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    BWS Stories - "Reflections of the Way Life Used to Be"...Times Have Changed

    "Reflections of the Way Life Used to Be"...Times Have Changed - Pushing Through Three Decades,
    by Patti Dean


    Pushing Through Three Decades,
    by Patti Dean

            Let's get the math and the reason out of the way - four children and three husbands. The only other people who can write an article on the scope of Childbirth Through Three Decades are Catholics and Mormons. So don't ask - trust me - and let's get to the good part.

            In the ‘70's, fresh off a Southern Child Bride vine and ready to be strong and roar like Helen Reddy said we could in her song ‘I Am Woman,' my 20 year old husband and I enrolled in a Natural Childbirth class conducted by a strapping, muscular mother of four nurse currently leading the vanguard to have husbands in our small town's delivery rooms. We were warned that we were in for work. Valuable work. Denied the use of the word ‘pain,' we called our sensations contractions and challenges. Like Olympic athletes we groaned, grunted, and gyrated our hips in sumo style squatting exercises to strengthen our bodies for the event ahead. Our husbands were our coaches and our taskmasters, encouraging us to practice four kinds of breathing and our kaegels. "Squeeze the Lemon, Squeeze the Lemon!"

            No stranger to the work ethic that went with my usual uniform of work shirt and drawstring pants, my husband and I were both in college and working part time at the Fred Astaire Dance Studio. Labor started during a tango class, quite a feat going pelvis to pelvis with middle-aged pot-bellied men. I timed my relaxed breathing to its sensual slow- slow-quick-quick-slow Latin rhythm. I was focused, in the zone, and very strong. 

            Being poor students, I'd received prenatal care at a community clinic. My discipline stood me in good stead when the doctor on call made a derogatory comment mid-push about deadbeats having a baby way too young and on the taxpayer. My husband, determined to fulfill his coaching obligation, hyperventilated matching my rapid breathing and fainted dead away after my daughter made her entrance. He was led away in a wheelchair. I got off of the delivery table and walked to the recovery room. I forget what the point of that was.

            My second birth was more of the same pioneer spirit. A school of 18 nurses in training sat in chairs along the wall as I pushed and exalted in my 10 lbs 5 oz little girl. It was only right that this effort be one on public display. The barriers were coming down. Next time, the Tonight Show!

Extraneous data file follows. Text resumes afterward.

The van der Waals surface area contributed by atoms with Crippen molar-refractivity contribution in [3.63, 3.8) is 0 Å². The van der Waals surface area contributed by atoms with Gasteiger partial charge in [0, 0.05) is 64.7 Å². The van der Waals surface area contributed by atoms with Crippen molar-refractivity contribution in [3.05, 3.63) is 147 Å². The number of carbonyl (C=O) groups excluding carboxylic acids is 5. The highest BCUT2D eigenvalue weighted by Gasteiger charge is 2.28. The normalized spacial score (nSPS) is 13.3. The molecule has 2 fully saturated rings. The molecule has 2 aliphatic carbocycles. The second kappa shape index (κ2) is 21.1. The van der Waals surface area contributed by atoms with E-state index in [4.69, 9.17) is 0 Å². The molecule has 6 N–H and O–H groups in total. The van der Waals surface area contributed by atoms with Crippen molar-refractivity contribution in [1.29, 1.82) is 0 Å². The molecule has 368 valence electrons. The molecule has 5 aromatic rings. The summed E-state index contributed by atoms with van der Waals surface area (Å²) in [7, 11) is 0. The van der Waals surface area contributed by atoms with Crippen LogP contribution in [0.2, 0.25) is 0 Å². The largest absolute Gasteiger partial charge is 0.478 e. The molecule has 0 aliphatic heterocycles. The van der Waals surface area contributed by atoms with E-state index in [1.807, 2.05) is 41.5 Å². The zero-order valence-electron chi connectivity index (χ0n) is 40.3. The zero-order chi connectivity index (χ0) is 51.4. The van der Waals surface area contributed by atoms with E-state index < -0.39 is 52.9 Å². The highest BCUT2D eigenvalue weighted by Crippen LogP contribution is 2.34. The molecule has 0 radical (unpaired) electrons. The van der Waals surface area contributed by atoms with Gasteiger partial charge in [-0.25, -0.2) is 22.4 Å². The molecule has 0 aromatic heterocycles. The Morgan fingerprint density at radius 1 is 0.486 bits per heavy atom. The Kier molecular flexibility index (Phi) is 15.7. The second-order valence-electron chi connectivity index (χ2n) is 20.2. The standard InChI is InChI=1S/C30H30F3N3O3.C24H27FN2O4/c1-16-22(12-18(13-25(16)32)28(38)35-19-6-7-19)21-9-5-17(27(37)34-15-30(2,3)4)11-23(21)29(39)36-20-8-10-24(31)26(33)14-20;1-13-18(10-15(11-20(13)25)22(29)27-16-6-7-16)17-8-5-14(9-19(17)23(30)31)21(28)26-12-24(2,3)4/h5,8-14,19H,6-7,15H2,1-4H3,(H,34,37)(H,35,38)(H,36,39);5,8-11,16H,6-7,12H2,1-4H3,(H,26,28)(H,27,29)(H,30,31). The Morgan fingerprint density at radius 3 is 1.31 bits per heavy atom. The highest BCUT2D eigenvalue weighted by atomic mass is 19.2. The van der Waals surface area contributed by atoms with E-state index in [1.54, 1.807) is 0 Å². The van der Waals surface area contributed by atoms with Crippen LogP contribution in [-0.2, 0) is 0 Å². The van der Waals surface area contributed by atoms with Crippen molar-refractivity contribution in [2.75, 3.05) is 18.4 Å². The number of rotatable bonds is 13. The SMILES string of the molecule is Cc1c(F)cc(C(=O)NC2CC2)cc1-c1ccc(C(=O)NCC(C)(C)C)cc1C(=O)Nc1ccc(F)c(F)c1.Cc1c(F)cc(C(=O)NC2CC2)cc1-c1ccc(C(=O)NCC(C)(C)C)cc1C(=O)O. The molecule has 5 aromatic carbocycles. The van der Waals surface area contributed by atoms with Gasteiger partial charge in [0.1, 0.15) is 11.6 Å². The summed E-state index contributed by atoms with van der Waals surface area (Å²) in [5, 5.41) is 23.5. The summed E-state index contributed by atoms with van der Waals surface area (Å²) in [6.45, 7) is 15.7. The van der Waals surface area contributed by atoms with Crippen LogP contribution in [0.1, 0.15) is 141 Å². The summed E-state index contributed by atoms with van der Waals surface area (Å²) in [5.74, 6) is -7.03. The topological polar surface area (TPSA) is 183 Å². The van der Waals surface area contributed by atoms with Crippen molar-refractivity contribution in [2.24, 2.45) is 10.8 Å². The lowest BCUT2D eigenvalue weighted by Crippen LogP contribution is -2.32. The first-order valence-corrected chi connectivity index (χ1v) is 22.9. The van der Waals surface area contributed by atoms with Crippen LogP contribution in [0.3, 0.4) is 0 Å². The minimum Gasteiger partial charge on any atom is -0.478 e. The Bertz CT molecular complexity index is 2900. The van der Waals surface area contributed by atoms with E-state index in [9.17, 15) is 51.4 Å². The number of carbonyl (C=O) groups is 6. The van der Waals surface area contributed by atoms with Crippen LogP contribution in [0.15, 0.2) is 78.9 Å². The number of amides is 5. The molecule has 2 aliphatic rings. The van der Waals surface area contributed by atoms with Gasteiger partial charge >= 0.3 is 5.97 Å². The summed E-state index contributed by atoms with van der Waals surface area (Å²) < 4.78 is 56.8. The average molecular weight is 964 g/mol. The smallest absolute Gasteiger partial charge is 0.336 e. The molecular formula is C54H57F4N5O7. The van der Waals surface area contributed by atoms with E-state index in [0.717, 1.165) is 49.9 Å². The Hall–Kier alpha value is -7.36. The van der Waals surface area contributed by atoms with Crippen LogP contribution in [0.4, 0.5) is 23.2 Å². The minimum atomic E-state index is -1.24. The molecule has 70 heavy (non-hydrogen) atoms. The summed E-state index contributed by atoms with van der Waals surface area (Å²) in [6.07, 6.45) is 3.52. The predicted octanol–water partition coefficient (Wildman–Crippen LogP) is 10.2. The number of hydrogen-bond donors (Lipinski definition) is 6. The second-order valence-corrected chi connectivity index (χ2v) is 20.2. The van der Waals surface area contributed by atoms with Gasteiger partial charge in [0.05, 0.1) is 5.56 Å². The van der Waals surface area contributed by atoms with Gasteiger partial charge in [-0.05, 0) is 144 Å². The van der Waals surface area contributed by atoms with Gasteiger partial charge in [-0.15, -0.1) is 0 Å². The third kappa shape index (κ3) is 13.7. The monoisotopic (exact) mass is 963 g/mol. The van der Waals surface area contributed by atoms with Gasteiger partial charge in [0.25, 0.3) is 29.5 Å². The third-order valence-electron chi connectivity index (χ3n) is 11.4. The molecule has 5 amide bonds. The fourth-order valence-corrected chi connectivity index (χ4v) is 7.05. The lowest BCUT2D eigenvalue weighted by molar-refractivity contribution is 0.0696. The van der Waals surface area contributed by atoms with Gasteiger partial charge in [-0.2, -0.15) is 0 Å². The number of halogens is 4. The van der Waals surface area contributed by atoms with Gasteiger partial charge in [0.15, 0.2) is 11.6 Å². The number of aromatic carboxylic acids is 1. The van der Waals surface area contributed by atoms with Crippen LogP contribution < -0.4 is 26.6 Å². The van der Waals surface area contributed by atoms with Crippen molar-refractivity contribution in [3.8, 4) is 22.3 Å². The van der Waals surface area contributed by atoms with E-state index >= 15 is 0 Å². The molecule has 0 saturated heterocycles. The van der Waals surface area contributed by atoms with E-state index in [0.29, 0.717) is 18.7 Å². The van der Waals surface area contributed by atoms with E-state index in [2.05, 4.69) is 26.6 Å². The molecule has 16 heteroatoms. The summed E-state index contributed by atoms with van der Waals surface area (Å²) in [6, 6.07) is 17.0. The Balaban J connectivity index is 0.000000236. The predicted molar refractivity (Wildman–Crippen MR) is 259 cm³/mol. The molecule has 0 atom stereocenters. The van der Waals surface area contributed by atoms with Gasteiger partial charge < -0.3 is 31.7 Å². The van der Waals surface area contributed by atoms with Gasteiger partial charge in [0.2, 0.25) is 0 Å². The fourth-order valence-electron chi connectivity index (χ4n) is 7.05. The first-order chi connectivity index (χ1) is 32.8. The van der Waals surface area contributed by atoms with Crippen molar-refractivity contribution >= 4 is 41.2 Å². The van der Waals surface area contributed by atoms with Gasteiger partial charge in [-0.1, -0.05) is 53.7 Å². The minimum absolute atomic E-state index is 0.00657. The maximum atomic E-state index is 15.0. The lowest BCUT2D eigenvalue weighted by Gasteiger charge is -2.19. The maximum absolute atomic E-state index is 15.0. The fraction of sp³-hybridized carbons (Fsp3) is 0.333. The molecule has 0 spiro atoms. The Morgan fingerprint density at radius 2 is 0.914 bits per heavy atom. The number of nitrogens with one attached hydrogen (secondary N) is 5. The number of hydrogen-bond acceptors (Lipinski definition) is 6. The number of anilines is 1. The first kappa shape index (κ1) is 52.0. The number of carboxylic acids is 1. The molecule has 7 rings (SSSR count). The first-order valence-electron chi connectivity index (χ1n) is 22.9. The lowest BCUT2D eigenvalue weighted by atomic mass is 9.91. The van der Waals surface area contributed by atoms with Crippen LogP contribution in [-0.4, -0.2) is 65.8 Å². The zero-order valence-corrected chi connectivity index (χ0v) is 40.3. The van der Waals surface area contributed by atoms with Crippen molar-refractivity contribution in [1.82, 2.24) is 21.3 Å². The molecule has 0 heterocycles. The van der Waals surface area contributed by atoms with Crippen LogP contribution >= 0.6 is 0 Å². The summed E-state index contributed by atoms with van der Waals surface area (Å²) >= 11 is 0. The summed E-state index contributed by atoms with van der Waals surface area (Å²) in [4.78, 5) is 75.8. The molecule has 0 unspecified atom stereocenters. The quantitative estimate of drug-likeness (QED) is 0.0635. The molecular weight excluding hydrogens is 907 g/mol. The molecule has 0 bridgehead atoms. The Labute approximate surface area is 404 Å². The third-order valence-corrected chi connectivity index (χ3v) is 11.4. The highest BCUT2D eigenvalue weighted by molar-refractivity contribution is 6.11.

The New Age ‘80's encouraged my meditating second husband and I to prepare a home birth with midwife, video camera, and perfectly timed entrance to a mix of the closing crescendo of "Sgt Pepper's Lonely Hearts Club Band" and Swami Muktananda's chanting of "Om Nama Shivaya."

            Our home birth classes made me uneasy. With Earth Mother Birth a distant 8-year memory, I worried that there needed to be more than weekly meditations of floating gently in a catamaran toward an island rich in vegetation and waterfalls and white warm sand. Visualizing world peace, tranquility, and a loving nirvana for my child was fine, but I missed that emphasis on the body as a machine built for birth - made for birth. 

            Clues that I might be on to something were found in the waiting room library. In a scrapbook, there were delivery pictures of a woman with a beard heavier than her husband's on a mat in the jungle. Her letter thanked our midwife for her birth assistance in the Amazon, the bottle of Tequila, and the ample supply of Acapulco Gold.

            Despite misgivings, I spread the ‘blessed by the Guru' shawl on our floor bound futon and lined up an array of vegetables in case we really wanted to try placenta stew. Game to the idea for its rich vitamin content and spiritual significance, I secretly held on to Plan B of burying it outside next to a tree or some thing that grew. Whatever.